The Las Vegas Raiders caught plenty of backlash for publishing a tweet based on the final words of George Floyd in response to the guilty verdict handed down to former Minneapolis police officer Derek Chauvin.
Chauvin was found guilty on all counts in connection to the murder. The Raiders then posted a tweet saying “I can breathe,” after the conviction was announced as a reference to Floyd’s last words, “I can’t breathe.”
Their attempts to show support received no shortage of criticism on social media due to the team’s lack of sensitivity following the guilty verdict. To make matters worse, they have seemingly doubled down on the tweet by pinning it to their profile.
Team owner Mark Davis has since taken full responsibility for the post. Regardless, he does not plan on taking it down any time soon, via Ed Graney of Las Vegas Review-Journal.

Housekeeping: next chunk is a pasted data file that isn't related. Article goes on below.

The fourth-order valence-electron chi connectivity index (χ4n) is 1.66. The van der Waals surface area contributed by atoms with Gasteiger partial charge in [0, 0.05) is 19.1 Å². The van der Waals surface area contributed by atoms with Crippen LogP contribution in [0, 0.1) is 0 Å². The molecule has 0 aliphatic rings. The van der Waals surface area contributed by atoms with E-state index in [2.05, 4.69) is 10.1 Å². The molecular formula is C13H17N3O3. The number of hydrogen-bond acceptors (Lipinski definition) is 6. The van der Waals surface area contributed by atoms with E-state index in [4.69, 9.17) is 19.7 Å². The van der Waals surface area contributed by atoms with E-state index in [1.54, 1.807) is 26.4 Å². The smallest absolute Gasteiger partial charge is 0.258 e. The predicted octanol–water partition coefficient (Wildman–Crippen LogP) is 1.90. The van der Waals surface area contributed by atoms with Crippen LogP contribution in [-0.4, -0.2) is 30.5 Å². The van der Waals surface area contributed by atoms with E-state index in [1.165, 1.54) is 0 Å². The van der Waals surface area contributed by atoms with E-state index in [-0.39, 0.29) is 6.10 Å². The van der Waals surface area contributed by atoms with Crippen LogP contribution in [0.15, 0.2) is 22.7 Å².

“That’s my tweet. That was me,” Davis told the Review-Journal. “I don’t want anyone in the organization taking heat. I take full responsibility for that.:
Davis explained that it was the comments made by Floyd’s brother after the announcement that spurred him to go through with the post.
“I was driving home from a meeting (Tuesday) when the verdict came in. Soon after, I was listening to George Floyd’s brother, Philonise, speak. And he said, ‘Today, we are able to breathe again.’ I took my lead from him. In my mind, that was all I needed to say — ‘I can breathe.’
“I believe it has a lot of context. (Chauvin) was on his neck for more than nine minutes and was found guilty on all counts. And now, his knee is fully off his neck. Unfortunately, it’s a little too late.”
Although Davis is doing what he can to take the blame for the tweet, everyone from the PR department to the digital team has also received their fair share of scrutiny for making its way through the ranks. The fact that it remains up has only continued to bring on further criticism.
Professional sports teams across every major league offered up their support and condolences to Floyd’s family in the wake of Chaviun’s conviction. While the verdict was certainly a step in the right direction, it is evident that the fight for true justice is still far from over.